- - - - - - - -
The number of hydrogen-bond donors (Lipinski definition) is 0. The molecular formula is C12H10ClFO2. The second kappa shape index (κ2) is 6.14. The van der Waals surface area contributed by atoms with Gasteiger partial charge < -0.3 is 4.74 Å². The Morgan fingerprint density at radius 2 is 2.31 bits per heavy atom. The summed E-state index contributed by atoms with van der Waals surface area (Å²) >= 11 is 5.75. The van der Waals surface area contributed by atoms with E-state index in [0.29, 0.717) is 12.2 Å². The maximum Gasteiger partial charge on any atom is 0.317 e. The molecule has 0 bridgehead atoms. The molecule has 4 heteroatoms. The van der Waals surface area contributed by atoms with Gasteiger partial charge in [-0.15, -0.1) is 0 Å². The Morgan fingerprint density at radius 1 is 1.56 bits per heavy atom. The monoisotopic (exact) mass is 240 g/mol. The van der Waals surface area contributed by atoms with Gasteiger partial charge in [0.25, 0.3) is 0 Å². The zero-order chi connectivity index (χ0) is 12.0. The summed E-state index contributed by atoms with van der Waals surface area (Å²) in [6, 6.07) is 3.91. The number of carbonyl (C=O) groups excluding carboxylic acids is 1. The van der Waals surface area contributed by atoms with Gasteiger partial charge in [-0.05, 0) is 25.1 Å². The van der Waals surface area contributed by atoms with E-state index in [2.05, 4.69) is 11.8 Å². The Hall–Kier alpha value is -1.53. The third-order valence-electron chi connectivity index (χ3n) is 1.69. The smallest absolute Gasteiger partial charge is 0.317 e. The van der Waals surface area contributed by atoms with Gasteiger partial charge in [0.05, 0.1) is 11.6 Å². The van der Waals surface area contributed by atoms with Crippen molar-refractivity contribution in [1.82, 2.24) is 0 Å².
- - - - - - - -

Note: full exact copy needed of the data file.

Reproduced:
The number of hydrogen-bond donors (Lipinski definition) is 0. The molecular formula is C12H10ClFO2. The second kappa shape index (κ2) is 6.14. The van der Waals surface area contributed by atoms with Gasteiger partial charge < -0.3 is 4.74 Å². The Morgan fingerprint density at radius 2 is 2.31 bits per heavy atom. The summed E-state index contributed by atoms with van der Waals surface area (Å²) >= 11 is 5.75. The van der Waals surface area contributed by atoms with E-state index in [0.29, 0.717) is 12.2 Å². The maximum Gasteiger partial charge on any atom is 0.317 e. The molecule has 0 bridgehead atoms. The molecule has 4 heteroatoms. The van der Waals surface area contributed by atoms with Gasteiger partial charge in [-0.15, -0.1) is 0 Å². The Morgan fingerprint density at radius 1 is 1.56 bits per heavy atom. The monoisotopic (exact) mass is 240 g/mol. The van der Waals surface area contributed by atoms with Gasteiger partial charge in [0.25, 0.3) is 0 Å². The zero-order chi connectivity index (χ0) is 12.0. The summed E-state index contributed by atoms with van der Waals surface area (Å²) in [6, 6.07) is 3.91. The number of carbonyl (C=O) groups excluding carboxylic acids is 1. The van der Waals surface area contributed by atoms with Gasteiger partial charge in [-0.05, 0) is 25.1 Å². The van der Waals surface area contributed by atoms with E-state index in [2.05, 4.69) is 11.8 Å². The Hall–Kier alpha value is -1.53. The third-order valence-electron chi connectivity index (χ3n) is 1.69. The smallest absolute Gasteiger partial charge is 0.317 e. The van der Waals surface area contributed by atoms with Gasteiger partial charge in [0.05, 0.1) is 11.6 Å². The van der Waals surface area contributed by atoms with Crippen molar-refractivity contribution in [1.82, 2.24) is 0 Å².